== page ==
Mascarene White-eyes or Grey White-eyes

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Mascarene White-eye (Zosterops borbonicus), also known as Grey White-eye

The Mascarene White-eye (Zosterops borbonicus) - also known as Grey White-eye - is endemic to the islands of Mauritius and Réunion located in the Indian Ocean, east of Madagascar.

This noisy species inhabits woodlands, forests and gardens.



The Mascarene White-eye averages 3.7 inches (9.5 cm) in length.

The plumage exhibits a color morph (genetic mutation) which varies from grey to brown;  the rump is white and the rest of the body is blue grey. It has conspicuous rings of white feathers around the chestnut-colored eyes - hence the species name. The legs are dark grey to blackish.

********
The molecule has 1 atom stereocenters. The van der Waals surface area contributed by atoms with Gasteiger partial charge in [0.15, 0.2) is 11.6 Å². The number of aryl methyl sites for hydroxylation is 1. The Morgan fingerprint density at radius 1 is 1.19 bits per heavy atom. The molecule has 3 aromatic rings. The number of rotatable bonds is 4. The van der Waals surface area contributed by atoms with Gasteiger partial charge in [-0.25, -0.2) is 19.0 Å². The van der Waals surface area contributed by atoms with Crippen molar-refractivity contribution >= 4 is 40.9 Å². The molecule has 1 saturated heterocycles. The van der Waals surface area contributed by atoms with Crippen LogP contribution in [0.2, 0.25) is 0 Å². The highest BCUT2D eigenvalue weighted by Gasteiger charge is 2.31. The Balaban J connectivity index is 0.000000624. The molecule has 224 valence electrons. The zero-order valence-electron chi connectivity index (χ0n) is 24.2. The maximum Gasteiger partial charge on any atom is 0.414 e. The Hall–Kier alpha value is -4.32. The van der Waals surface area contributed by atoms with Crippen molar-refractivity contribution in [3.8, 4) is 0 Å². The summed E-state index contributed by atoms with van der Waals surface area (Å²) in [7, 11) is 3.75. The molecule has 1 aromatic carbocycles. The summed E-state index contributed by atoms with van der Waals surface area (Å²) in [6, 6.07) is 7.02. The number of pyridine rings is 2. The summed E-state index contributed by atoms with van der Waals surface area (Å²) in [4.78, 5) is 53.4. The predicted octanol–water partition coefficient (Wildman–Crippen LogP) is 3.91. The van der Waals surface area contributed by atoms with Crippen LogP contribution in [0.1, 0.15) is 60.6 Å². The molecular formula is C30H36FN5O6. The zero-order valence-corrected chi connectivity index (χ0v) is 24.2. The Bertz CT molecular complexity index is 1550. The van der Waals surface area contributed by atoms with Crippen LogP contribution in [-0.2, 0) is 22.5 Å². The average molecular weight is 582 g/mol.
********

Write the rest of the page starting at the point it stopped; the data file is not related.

Males and females look alike.

Similar Species: The Mauritius Olive White-eye occurs within its range. The upper plumage is a dull-olive green and the belly and vent have a yellow hue.


Diet / Feeding

Small groups of six to twenty birds are commonly seen foraging for food. Their main diet consists of insects, fruits and nectar. They are also valuable pollinator for local orchids.


Breeding / Nesting

Most nesting activities are observed in the southern summer - between September and March. The average clutch consists of 2 - 4 pale-blue eggs laid in a cup-shaped nest padded with plant material. The nest is well hidden in the foliage. Both parents share the task of incubating the eggs. The chicks fledge when it is about 14 days old.

Species Research by Sibylle Johnson


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